BEN: So let’s see if we can sum up some of the basic conclusions of Chapter 2: 1) Ha Satan of Job 1-2 fame is not the chap we later came to call the Devil. He is the prosecuting attorney of the heavenly council, so to speak—the ‘adversary’ as opposed to the advocate in legal terms; 2) the rebel/serpent in the garden of Eden is indeed the one later called Satan, but he is a throne guardian/cherubim, and so rather like the chaps in Isa. 6 but not like angels (which you say have no wings); 3) though Gen. 3 says nothing about a ‘fall’ of the snake from heaven, you assume that it’s assumed by the writer??? I would rather say that personal evil is simply present in the garden, and that text doesn’t tell us how it got there, or where it came from. That amplification comes from later more developed thinking and texts; 4) Adam and Eve were not inherently immortal, but before the Fall they had access to the tree of life and could become so. They had to be shooed out of the garden so they didn’t become eternal fallen creatures?? Yes? 5) Where in either Gen. 3, Ezek 28 or Isa. 14 is the serpent/devil associated with the underworld, and it is suggested he becomes the ruler of the dead and death? And one more question— I don’t agree with your suggestion equating the malak Yahweh with Yahweh. It seems clear to me he is the agent of Yahweh, authorized to speak and act for him, even as his mouthpiece, much like the concept of the shaliach—‘a man’s agent is as himself’. In this regard the malak is no different then ‘ha satan’ in Job 1-2 who is not Yahweh but goes and acts on his authorization. It leads me to wonder whether the snake in the garden is not just the pawn for the devil/rebel not the devil in person. Comments?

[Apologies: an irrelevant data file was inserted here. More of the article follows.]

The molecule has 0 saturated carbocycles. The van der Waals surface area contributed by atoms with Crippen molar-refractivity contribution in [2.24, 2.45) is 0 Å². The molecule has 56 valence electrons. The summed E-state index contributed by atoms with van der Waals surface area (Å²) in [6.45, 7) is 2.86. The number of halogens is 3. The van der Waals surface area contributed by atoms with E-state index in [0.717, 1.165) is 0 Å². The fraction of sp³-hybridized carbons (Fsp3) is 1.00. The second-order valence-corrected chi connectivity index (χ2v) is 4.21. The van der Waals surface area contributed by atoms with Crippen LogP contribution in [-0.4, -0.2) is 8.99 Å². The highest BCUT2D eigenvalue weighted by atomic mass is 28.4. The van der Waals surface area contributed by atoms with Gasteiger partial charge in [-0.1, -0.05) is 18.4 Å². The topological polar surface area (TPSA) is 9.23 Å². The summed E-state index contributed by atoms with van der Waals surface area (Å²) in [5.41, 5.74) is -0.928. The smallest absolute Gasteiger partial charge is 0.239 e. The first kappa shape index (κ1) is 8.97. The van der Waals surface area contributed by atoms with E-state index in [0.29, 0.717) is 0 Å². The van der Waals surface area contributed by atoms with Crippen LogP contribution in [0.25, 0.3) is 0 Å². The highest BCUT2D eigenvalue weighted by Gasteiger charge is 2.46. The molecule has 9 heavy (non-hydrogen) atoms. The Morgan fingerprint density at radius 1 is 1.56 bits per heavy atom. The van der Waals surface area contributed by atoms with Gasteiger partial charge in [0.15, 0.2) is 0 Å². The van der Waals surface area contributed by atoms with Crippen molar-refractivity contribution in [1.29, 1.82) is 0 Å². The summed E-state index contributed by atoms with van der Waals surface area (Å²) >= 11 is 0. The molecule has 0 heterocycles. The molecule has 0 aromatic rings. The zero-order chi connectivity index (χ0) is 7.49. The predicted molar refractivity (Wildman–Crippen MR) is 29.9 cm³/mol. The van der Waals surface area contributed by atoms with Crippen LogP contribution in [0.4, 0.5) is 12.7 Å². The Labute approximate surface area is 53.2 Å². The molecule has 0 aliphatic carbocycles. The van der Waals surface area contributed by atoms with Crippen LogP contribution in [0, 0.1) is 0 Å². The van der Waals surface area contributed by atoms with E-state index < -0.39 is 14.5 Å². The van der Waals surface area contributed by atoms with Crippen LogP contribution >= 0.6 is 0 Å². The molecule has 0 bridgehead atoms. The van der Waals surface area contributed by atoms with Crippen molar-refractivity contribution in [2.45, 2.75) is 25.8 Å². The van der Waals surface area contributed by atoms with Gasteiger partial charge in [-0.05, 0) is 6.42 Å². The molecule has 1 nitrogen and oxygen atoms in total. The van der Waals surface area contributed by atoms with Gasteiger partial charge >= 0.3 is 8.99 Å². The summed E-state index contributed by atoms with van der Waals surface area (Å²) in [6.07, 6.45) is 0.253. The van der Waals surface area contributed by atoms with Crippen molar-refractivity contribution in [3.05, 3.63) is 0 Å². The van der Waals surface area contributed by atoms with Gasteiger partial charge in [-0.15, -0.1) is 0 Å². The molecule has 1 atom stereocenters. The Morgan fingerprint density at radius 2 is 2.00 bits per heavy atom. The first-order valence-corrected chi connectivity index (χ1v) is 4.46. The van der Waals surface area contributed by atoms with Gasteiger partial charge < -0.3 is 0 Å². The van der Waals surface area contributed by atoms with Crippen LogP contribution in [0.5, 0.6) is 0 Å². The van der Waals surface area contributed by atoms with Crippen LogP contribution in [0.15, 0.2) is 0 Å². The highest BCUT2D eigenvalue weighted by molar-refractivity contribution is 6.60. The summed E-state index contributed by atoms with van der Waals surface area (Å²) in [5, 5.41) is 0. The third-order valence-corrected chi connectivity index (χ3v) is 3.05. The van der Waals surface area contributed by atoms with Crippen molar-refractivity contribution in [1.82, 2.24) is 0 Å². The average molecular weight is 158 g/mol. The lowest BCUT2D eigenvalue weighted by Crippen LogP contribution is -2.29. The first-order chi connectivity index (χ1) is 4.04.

MICHAEL: I don’t think the writer of Gen 3 tells us anything about when the rebel / serpent decided to oppose God’s plan. The only possible hint to that would be the line in Gen 3:5 – read in concert with 3:22, which is clearly plural – that, if the humans eat from the forbidden fruit they will become as gods / elohim, knowing good and evil. One *could* read that line like so: “Hey, if they eat of that fruit they’ll know what evil is, like we do – we’ve seen that happen before” (as an allusion to the rebel’s rebellion). However, there’s no way to be secure in that reading. It’s possible but that’s about all you can say. Without that, we have no chronology. When I get this question, I’ll typically say that the rebel fell the moment he decided to oppose God’s plan. God wasn’t blind about that. He let the test play out, having already decided on a plan of action to restore humanity and his creation in the event of disaster (which was bound to happen at some point because humans aren’t Him).